I try to reply in English, because of the other non-German members. When we talk about bypassing the feedwater heater, it doesn’t mean that the lines are also bypassed, only the heater. In a PWR you can bypass the heater in case of a heater leakage for example or when heater fill level is out of operational range. This will happen automatically. My origin question was, that I heard from a Dutch and a Swiss NPP that they bypass there feedwater heater during stretch-out or so-called down-coasting. I’m not familiar with BWR stuff but I think it’s similar. Correct me if not.

I prefer to discuss in English, because I want to improve my English skills, if you mind.

Greetings,

Offline Roll Tide

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Re: Feedwater-bypass during stretch-out ?
« Reply #7 on: Oct 18, 2004, 01:07 »
Hi Kernwerker,
I try to reply in English, because of the other non-German members.

I find it fascinating that you both know a second language well enough to discuss technical matters in it. I find it quite impressive!

I would be interested in seeing an overall comparison in cost vs. "coastdown" where you let power sag at end of life. If you factor in some of the concerns of HydroDave, it could be a little costly...
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Offline Kernwerker

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Re: Feedwater-bypass during stretch-out ?
« Reply #8 on: Oct 18, 2004, 02:03 »
Hi Kernwerker,
I try to reply in English, because of the other non-German members. When we talk about bypassing the feedwater heater, it doesn’t mean that the lines are also bypassed, only the heater. In a PWR you can bypass the heater in case of a heater leakage for example or when heater fill level is out of operational range. This will happen automatically. My origin question was, that I heard from a Dutch and a Swiss NPP that they bypass there feedwater heater during stretch-out or so-called down-coasting. I’m not familiar with BWR stuff but I think it’s similar. Correct me if not.

I prefer to discuss in English, because I want to improve my English skills, if you mind.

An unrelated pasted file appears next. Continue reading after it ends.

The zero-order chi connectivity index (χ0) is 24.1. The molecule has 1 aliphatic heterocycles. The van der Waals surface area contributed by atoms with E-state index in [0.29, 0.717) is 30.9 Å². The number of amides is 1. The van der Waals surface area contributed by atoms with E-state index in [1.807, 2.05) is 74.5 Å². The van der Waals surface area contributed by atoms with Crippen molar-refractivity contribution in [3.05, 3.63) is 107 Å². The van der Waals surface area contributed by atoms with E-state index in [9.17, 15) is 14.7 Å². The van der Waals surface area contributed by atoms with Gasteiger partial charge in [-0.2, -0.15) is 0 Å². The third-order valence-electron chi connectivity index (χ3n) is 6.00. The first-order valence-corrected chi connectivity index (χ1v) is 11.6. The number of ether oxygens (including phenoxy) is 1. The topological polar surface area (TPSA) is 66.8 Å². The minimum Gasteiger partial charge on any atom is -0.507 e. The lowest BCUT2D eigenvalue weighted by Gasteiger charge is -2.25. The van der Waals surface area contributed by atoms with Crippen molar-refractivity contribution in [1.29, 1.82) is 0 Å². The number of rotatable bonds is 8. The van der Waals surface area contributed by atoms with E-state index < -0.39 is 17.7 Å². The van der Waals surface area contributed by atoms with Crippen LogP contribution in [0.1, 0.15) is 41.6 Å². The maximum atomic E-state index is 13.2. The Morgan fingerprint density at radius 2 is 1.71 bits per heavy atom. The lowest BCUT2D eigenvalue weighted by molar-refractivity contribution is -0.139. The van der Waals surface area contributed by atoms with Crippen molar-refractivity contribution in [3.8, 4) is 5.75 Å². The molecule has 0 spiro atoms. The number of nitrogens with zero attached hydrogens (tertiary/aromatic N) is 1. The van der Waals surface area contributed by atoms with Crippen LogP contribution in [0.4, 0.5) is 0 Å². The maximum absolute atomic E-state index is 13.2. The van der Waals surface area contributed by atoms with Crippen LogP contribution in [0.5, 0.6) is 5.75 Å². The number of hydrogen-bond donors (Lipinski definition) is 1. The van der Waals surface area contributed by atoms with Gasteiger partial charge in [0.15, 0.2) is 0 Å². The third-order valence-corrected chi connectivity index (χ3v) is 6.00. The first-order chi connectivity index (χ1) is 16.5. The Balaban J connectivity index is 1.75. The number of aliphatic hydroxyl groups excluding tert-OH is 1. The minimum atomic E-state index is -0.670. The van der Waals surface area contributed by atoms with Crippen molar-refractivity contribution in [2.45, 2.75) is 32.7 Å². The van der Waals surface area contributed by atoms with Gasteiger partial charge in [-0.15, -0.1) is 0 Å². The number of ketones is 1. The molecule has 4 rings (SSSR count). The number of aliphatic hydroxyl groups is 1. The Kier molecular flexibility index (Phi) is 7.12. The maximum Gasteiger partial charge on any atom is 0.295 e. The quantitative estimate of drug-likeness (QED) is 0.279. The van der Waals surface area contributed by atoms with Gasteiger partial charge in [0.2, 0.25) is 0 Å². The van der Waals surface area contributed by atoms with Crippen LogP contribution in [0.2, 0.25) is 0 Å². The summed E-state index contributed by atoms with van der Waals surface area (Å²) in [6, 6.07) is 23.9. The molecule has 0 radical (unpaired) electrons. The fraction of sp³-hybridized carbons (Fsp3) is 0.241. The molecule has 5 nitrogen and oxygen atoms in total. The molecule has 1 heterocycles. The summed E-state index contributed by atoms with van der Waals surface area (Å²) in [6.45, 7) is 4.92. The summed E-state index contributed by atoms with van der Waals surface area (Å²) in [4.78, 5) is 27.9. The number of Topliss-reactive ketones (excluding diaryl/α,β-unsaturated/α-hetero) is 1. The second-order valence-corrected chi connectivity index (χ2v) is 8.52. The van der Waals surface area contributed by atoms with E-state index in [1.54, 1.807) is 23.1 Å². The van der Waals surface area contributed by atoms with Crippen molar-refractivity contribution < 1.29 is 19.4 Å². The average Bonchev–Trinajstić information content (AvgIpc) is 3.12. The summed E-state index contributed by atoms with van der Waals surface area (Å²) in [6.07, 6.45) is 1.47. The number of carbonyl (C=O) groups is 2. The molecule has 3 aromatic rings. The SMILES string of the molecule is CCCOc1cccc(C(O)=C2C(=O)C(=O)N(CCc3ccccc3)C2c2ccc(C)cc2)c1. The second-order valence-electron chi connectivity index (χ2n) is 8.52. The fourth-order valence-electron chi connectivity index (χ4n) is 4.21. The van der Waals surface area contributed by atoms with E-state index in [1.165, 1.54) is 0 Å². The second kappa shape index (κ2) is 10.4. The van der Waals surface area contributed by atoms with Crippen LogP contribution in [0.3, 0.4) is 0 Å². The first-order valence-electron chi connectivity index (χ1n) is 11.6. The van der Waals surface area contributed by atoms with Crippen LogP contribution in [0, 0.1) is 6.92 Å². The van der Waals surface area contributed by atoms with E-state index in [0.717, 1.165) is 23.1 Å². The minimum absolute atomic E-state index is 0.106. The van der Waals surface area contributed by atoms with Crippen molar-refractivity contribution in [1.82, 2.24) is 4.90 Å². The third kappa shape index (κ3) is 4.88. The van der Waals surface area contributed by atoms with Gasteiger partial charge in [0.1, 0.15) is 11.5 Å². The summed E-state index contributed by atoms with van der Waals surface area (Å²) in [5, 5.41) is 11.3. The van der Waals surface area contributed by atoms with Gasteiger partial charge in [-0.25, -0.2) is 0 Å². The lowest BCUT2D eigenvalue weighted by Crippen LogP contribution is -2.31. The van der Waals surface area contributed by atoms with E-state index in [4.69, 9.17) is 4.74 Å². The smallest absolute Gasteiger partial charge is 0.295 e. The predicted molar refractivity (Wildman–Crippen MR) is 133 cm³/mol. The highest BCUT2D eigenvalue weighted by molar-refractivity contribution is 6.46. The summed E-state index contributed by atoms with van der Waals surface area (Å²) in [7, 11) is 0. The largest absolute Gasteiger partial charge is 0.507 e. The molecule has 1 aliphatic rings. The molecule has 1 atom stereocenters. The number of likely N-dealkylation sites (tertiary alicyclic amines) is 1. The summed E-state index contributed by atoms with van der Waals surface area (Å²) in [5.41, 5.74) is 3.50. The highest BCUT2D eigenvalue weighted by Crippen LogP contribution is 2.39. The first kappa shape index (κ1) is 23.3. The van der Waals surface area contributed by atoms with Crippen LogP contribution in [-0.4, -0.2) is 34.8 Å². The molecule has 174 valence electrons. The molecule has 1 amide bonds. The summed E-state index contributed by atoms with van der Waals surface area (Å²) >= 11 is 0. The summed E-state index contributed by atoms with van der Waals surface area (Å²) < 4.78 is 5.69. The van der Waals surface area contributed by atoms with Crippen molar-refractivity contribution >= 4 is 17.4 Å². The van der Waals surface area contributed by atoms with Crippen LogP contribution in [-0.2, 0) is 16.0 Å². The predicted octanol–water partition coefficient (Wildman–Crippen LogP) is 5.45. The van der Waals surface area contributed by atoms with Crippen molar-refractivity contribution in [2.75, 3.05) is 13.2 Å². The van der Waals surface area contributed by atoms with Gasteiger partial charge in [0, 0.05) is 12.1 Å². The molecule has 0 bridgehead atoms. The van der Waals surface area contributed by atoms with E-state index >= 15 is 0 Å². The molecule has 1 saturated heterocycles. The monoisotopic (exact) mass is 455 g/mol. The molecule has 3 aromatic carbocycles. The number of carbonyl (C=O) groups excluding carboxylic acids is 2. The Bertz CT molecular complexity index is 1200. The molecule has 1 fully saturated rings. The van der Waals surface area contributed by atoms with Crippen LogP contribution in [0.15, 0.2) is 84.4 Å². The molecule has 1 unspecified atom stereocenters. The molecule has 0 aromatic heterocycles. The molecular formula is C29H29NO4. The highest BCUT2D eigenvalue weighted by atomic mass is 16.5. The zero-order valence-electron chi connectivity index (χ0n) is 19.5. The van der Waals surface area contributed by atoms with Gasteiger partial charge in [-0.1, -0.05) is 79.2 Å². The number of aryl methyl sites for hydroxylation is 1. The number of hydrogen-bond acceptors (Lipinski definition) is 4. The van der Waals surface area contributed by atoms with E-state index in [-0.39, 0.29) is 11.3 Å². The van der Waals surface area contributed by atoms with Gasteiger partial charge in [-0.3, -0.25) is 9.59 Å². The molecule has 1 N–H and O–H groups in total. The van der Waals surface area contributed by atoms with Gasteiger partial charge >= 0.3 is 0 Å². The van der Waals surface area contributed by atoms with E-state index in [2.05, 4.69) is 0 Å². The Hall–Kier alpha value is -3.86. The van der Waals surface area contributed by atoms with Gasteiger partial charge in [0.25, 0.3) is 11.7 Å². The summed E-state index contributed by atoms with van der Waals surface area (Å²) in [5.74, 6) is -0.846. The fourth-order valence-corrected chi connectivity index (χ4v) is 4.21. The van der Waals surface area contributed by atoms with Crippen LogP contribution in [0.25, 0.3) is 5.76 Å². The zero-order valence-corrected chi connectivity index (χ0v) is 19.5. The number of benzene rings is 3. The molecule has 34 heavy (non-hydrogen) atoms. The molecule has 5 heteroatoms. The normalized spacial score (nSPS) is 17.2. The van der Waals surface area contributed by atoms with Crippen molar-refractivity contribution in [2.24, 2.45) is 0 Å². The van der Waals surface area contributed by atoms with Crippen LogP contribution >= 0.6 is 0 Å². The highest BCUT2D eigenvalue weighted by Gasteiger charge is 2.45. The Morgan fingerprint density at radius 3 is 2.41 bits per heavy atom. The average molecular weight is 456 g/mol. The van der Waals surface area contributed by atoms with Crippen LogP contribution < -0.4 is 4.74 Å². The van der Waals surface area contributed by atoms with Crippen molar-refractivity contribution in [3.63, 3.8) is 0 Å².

Greetings,


Of course  I dont mind Marco! Sorry for the German lngo :o Yeah this an American site and lets keep the proper language :)
I work at a place with almost 2400 MW's of pure power! At the same time governed from Berlin with 100000 MW,s of bs!

A fair fight? Thats just one where theres a 50/50 chance youll LOSE. Would you b

Marco

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Re: Feedwater-bypass during stretch-out ?
« Reply #9 on: Oct 19, 2004, 10:50 »
Hi folks,
Sorry for my late reply, I've just returned from Switzerland.   8)   The big advantage in down coasting is you can produce energy with a minimum amount of fuel. You can stretch the cycles, therefore we call it stretch-out. This is a usual procedure in KWU-designed reactors.  :)
I assume the US-plants don’t do this in the same manner. A very interesting item is the HP-FW heater-bypass from which I’ve never heard before. I’m lacking in core design knowledge, so I can’t point out the costs or the detailed advantages of this procedure.      ::)
Sorry  Roll Tide, probably is this not a satisfying answer.      :-[


Regards,

Offline Roll Tide

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Re: Feedwater-bypass during stretch-out ?
« Reply #10 on: Oct 19, 2004, 01:12 »
The big advantage in down coasting is you can produce energy with a minimum amount of fuel. You can stretch the cycles, therefore we call it stretch-out. This is a usual procedure in KWU-designed reactors. 

Sorry  Roll Tide, probably is this not a satisfying answer.   



Thanks for the info Marco. And I am satisfied with this answer!
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Offline Kernwerker

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Re: Feedwater-bypass during stretch-out ?
« Reply #11 on: Oct 21, 2004, 04:04 »
Hi folks!

Well to this subject! Well what I understand is that downcoasting is the practice to let the reactor gradually lose power until EOC. Stretchout on the other hand means to let the reactor run at 100% or a bit lower by lowering the feedwater temperature. Of course lowering the feedwater temperature means to lower the HP/FW preheater temperature. So that means according what i have heard of is that downcoasting = gradually losing power towards EOC ( much lesser then 100%) and stretchout= keeping the reactor at 100 or nearly 100% by lowering the FW temperature considering the moderator coefficient, xenon burnout, boron concentration etc....Well that is for  a  PWR...... well here in Germany the main coolant pumps of a BWR( 9 of them in a standard Siemens/KWU BWR, construction series 69) are installed directly in the reactor instead of a "LOOP"...I am lacking some info here what a stretchout would cause in a BWR...well my guess would be a lower FW temp in a BWR would of course give the reactor some more "reactivity" due to the  less void coefficient...if the void coefficient gets too low (sorry folks i refuse to use the terms positive and negative reactivity due to the political situation here in Germany ;D) you could  have lower RPM's with the main coolant pumps compensating too low void coifficient

Best regards Bob


Bob
I work at a place with almost 2400 MW's of pure power! At the same time governed from Berlin with 100000 MW,s of bs!

A fair fight? Thats just one where theres a 50/50 chance youll LOSE. Would you b